The crescendo of screaming Formula One V8 engines has finally ceased in Spain, and with that signals the end of the F1 pre-season. The pre-season is invariably as intriguing as the actual season itself, as the 12 teams take their turn in the spotlight, launching new cars, showing sparks of ingenuity and telling the assembled masses that their new car is their best yet, and will see them win the championship/move further up the grid/score points at last (delete as applicable).
The 2012 pre-season has proven to be one of the most difficult to break down into meaningful information. Red Bull appear to have another fast car (but have only figured at the top of the timesheets sparingly), McLaren look to be right up there, Ferrari seem to be struggling while Lotus (neé Renault) and Mercedes look to have made significant steps forward. But then factor in the rapid pace shown by Force India, Toro Rosso and Sauber (all three teams having run near the front throughout testing) and how does it all fall into place? We all know that testing times can’t be taken seriously with the vast mixture of strategies, fuel loads, tyre selection seen and no-one really knows the true pecking order, but with the end of winter testing, I have concluded the following five predictions:
1.The championship will go down to the final round
Sebastian Vettel will for most, start as favourite for the 2012 F1 crown, but I for one see this year being much tougher than 2011. Red Bull, while being fast haven’t shown their true form, but have also had reliability issues to contend with. McLaren look to be there or thereabouts on pace and have run with very little in the way of technical trauma, while Mercedes and Lotus could also spring a surprise. In short this could mean that there are several runners in with a shot of victory come Melbourne. It could also mean that if woes were to be befall Vettel in any race, the number of drivers in a position to take advantage could be significantly greater than seen in 2011, when in fairness, Vettel had very little to worry about, especially compared to 2010. All of that could result in a championship far closer than 2011, and one that could well go the full distance.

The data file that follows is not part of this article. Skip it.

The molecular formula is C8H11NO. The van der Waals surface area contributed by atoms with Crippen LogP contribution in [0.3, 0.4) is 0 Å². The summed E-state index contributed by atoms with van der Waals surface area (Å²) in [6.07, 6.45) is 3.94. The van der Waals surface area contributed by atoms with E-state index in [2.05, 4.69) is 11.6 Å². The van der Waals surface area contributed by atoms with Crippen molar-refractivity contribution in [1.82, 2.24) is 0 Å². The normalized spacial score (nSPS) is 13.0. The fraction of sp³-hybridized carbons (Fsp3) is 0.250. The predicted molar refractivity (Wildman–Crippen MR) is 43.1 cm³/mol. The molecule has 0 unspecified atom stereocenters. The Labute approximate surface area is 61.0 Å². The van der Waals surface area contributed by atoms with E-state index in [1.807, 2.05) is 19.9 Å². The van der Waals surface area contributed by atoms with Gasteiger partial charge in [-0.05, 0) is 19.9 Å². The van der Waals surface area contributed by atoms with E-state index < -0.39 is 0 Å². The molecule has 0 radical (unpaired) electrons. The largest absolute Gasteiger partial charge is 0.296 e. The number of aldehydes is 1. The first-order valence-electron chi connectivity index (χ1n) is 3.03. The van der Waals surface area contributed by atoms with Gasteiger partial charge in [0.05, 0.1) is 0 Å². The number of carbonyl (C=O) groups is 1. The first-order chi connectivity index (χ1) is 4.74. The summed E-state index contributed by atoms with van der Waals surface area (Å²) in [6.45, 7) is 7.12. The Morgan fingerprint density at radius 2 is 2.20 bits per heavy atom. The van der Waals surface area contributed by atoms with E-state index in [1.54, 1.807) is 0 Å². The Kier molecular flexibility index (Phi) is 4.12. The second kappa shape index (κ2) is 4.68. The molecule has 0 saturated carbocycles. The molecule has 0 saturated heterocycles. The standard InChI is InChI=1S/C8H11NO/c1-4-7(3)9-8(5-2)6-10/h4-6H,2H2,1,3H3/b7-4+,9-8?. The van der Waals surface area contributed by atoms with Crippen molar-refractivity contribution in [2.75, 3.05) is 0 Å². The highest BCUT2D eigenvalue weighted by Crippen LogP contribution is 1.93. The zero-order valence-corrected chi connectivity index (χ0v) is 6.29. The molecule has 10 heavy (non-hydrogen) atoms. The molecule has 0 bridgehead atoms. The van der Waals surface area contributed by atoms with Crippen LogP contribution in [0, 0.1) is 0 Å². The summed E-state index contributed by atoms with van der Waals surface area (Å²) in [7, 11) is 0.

2. Michael Schumacher will finally win another race
This year’s new Mercedes W03 seems to be a much-improved machine compared to its predecessors. One of the later cars to have been launched, the model benefits from a few extra weeks’ development time and crucially appears to have enough speed to concern McLaren and Red Bull. One lap pace is rumoured to be good, and race simulations have shown good results, and even if the team have played down expectations, I believe that the car will be enough to secure Michael Schumacher’s first win since 2006.
3. Williams will return to competitiveness
I’m not saying that Williams will become world-beaters again, but I feel that 2011 will prove a blot on the copybook of this great team’s record. Pastor Maldonado deserves more credit for his performances last year, and out-qualified Rubens Barrichello more often than not, while Bruno Senna has shown flashes of speed, particularly with Renault last year that shows he is worthy of a place in F1. The new car looks OK, and has come a long way since making its track debut and showed good pace in Barcelona. This should be enough to elevate the team into the ferocious midfield battle once more.
4. Caterham will get their first F1 points
2012 marks the third year of F1 competition for the team founded in 2010 as Lotus. After two years of mire in the large gap between the tail-enders and midfield, the team look to have produced a car capable of running at least in the back end of the ultra-competitive midfield. One lap pace in the recent tests at Barcelona has been impressive, and the team appear quietly confident. 2012 should be the year that the green and yellow cars secure their first points, although an improvement over 10th in the constructors’ championship may be less likely.
5. Ferrari wont be as bad as we all think
It’s hard to imagine Ferrari producing a bad Formula One car. The last truly disappointing car produced in Maranello was the hideous 1996 machine in which Michael Schumacher performed miracles although some will argue that the 2009 car was almost as bad. Testing pace has been poor by their standards and the team have admitted as much, but Ferrari is Ferrari, and will once more win races. Perhaps not at the start of the season, but with Fernando Alonso at the wheel, anything is possible.